The Climate Change Blues

The Green New Deal isn’t big enough

Climate change will force 120 million people into poverty

What I learned writing about climate change and the US south for a year


The outlook is full of distressing signs. A climate change blues plays in heavy rotation on our interior Spotify. It echoes the rainstorm that never quits, the drought that never ends. Try applying analytical reason or talking about solutions, and you confront boundless examples of human inertia, narcissism, bias and denial.

One problem is the vast scale that a viable solution requires. The Green New Deal by itself can’t stave off calamity even if the US adopted it. It’s not nearly enough because the problem is global and historic. The U.S. and other wealthy nations will have to kick in vast amounts of money in “climate finance” to mitigate emissions in developing countries, not to mention their own. Electorates show no sign of being willing to do this.

The leaders of developing nations aren’t suckers, and they know how dire the problem is. They have something rich countries want (emissions reductions), and they’d be fools to just give it away for free, even if they could. If we want them to succeed, it’s going to cost us, and we’ll need to move quickly. The science is clear: We do not have another decade to waste.

Likewise, Philip Alston, author of a devastating UN report, finds that

mainstream discussions about climate change are remarkably out of touch with the scale of the crisis and the economic and social upheaval it will bring. Political leaders have failed to put forward a vision for avoiding catastrophic consequences or protecting those most affected. . . .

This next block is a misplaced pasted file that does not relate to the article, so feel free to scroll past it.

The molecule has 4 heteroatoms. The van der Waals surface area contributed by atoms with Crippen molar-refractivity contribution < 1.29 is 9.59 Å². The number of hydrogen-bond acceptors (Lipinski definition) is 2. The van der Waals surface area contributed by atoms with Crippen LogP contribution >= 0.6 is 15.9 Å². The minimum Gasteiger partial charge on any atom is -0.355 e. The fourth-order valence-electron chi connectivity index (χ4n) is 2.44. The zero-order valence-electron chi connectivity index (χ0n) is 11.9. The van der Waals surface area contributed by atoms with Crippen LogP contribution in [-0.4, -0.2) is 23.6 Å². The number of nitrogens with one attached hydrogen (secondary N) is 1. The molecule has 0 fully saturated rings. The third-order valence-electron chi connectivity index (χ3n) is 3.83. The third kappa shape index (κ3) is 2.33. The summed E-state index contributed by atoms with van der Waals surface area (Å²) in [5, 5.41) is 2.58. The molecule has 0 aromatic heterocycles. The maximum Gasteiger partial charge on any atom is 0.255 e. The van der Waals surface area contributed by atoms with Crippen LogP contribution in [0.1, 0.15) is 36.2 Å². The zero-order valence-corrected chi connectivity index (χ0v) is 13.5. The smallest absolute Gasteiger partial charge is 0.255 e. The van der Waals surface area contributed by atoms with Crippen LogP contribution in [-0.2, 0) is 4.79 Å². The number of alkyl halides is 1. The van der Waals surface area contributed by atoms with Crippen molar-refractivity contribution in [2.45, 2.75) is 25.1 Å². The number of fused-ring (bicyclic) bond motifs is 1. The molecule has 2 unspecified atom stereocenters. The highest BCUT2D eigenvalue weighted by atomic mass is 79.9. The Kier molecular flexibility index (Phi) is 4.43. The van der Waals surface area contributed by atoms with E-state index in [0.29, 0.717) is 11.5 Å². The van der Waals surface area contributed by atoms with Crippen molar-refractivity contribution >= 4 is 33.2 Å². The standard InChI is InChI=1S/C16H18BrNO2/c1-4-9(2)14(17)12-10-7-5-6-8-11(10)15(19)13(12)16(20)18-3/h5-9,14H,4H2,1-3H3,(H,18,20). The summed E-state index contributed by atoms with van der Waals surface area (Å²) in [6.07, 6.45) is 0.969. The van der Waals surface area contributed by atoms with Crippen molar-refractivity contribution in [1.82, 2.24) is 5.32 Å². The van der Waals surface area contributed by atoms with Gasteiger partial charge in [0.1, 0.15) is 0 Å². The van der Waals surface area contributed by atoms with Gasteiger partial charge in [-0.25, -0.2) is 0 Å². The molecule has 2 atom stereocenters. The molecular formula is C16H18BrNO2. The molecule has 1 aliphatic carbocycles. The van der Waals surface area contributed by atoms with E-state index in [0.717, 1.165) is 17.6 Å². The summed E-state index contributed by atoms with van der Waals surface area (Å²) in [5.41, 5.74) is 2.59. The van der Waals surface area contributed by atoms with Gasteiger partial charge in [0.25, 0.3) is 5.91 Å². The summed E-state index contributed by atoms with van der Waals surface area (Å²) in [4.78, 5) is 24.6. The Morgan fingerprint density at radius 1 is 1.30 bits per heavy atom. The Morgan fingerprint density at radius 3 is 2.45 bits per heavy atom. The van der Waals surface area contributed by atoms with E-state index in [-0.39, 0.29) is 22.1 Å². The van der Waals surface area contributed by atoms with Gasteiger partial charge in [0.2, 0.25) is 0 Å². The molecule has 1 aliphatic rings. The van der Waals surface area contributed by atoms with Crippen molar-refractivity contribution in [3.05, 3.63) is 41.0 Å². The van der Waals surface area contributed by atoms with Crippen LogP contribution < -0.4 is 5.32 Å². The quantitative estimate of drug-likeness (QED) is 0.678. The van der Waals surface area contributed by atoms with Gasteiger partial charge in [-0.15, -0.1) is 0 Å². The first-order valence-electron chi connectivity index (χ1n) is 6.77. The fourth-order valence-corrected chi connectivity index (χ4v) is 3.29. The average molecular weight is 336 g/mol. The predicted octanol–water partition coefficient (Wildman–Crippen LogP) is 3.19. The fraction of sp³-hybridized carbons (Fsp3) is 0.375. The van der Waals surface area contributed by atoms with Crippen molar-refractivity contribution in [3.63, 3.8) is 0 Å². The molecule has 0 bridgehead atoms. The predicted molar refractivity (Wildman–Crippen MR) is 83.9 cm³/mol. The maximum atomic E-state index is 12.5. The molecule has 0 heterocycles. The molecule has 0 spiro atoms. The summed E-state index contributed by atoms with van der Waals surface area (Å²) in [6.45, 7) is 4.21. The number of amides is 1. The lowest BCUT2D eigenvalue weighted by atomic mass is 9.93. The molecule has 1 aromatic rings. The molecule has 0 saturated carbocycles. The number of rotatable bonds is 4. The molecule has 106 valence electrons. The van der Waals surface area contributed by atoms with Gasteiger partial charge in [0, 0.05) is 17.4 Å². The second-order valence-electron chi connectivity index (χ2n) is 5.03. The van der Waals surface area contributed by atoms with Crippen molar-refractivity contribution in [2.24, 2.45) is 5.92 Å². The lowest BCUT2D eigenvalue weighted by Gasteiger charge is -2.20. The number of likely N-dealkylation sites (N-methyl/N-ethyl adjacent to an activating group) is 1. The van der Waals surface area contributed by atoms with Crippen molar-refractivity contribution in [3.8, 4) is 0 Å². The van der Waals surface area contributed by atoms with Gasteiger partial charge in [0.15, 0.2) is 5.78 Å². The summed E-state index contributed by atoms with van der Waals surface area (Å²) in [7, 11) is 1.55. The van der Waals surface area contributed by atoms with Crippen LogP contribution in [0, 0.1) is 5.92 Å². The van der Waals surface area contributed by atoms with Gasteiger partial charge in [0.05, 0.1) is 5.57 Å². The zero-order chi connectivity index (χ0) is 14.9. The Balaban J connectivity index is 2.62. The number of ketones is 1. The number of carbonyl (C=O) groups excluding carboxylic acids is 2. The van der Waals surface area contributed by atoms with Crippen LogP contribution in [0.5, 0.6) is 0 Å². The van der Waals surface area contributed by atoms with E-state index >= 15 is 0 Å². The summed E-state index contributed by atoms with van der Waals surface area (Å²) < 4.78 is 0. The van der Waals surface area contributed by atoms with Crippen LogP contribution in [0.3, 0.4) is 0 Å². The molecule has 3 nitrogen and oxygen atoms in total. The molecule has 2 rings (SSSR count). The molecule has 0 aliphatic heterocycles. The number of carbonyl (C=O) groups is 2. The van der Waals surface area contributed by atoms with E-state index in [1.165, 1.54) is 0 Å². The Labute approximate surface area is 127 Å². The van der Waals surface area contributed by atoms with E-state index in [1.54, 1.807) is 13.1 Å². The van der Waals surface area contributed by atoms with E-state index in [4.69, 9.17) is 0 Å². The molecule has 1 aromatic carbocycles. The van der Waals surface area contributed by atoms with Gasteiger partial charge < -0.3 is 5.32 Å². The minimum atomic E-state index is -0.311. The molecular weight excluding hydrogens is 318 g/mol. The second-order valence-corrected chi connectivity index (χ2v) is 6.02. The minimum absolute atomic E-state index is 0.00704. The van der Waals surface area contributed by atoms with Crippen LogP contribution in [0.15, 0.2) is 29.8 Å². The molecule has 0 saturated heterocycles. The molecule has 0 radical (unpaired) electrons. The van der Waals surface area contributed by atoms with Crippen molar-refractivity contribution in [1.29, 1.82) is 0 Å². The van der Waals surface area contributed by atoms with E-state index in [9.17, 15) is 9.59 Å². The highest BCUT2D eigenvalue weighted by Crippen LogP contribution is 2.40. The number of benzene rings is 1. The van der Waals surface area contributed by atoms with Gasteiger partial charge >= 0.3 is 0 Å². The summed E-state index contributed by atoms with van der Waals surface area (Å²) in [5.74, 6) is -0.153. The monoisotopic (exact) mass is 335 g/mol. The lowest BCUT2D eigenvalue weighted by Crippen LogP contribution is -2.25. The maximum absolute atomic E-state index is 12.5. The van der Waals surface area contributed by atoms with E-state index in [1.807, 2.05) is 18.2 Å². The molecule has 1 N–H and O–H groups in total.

[Climate change] will impoverish hundreds of millions, including middle class people in wealthy countries. It will push 120 million people into poverty by 2030 alone, and could lead to a “climate apartheid” scenario where the wealthy pay to escape overheating, hunger and conflict while the rest of the world is left to suffer.

While American attitudes toward the climate crisis vary significantly, many people in rural regions like the South have powerful interests in promoting denial. A climate reporter for The Guardian comments:

A Pew survey indicated that white evangelical protestants are the least likely to profess a belief in climate change. Power companies, developers and conservative politicians have a vested interest in deregulation and maintaining the environmental status quo, and many paint environmental concerns as nothing but liberal pagan ideas.

In a region that recapitulates decades of delay and denial, some plan to stick it out at any cost and go down with the ship. Is it really any different with the rest of the country? Although their scale and threat have dramatically increased, floods, famine and extreme weather events have always been with us. Bessie may help us remember that “when it thunders and lightnin’ and the wind begins to blow /there’s thousands of people ain’t got no place to go.”

2 Replies to “The Climate Change Blues”

  1. Unfortunately you correctly outline many solutions while basically offering why non of them will be adopted in anything close to the time frame or the scale needed. Again unfortunately I think the only realistic solution is a decrease in the world’s population probably by about 50%. This will not be pretty by any but the most immoral or Malthusian standards. Not to be totally pessimistic, there is one other way out although probably just as unlikely as the ones you suggest. Some sort of religious-like movement to reject materialism and unneeded consumption and the associated environmental impact. While I am tempted to simplify this to “down with capitalism,” I recall that state socialism was never anti-materialism. Something new and different is needed. OMG I may become catholic!

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